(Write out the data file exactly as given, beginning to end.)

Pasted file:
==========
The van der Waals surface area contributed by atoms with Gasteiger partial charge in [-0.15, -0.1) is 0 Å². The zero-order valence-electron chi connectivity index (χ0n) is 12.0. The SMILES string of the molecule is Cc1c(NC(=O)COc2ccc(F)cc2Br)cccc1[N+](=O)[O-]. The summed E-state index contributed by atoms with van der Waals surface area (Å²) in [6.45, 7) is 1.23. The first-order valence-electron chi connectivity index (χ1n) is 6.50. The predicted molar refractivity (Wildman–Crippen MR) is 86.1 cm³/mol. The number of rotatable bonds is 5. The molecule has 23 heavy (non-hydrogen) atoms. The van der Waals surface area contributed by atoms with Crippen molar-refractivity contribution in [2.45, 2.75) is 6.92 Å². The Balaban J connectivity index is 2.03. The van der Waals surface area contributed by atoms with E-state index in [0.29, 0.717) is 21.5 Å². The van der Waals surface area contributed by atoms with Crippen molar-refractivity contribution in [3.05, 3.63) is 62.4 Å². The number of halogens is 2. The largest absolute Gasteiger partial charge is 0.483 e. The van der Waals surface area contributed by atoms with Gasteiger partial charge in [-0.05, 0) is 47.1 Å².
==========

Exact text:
The van der Waals surface area contributed by atoms with Gasteiger partial charge in [-0.15, -0.1) is 0 Å². The zero-order valence-electron chi connectivity index (χ0n) is 12.0. The SMILES string of the molecule is Cc1c(NC(=O)COc2ccc(F)cc2Br)cccc1[N+](=O)[O-]. The summed E-state index contributed by atoms with van der Waals surface area (Å²) in [6.45, 7) is 1.23. The first-order valence-electron chi connectivity index (χ1n) is 6.50. The predicted molar refractivity (Wildman–Crippen MR) is 86.1 cm³/mol. The number of rotatable bonds is 5. The molecule has 23 heavy (non-hydrogen) atoms. The van der Waals surface area contributed by atoms with Crippen molar-refractivity contribution in [2.45, 2.75) is 6.92 Å². The Balaban J connectivity index is 2.03. The van der Waals surface area contributed by atoms with E-state index in [0.29, 0.717) is 21.5 Å². The van der Waals surface area contributed by atoms with Crippen molar-refractivity contribution in [3.05, 3.63) is 62.4 Å². The number of halogens is 2. The largest absolute Gasteiger partial charge is 0.483 e. The van der Waals surface area contributed by atoms with Gasteiger partial charge in [-0.05, 0) is 47.1 Å².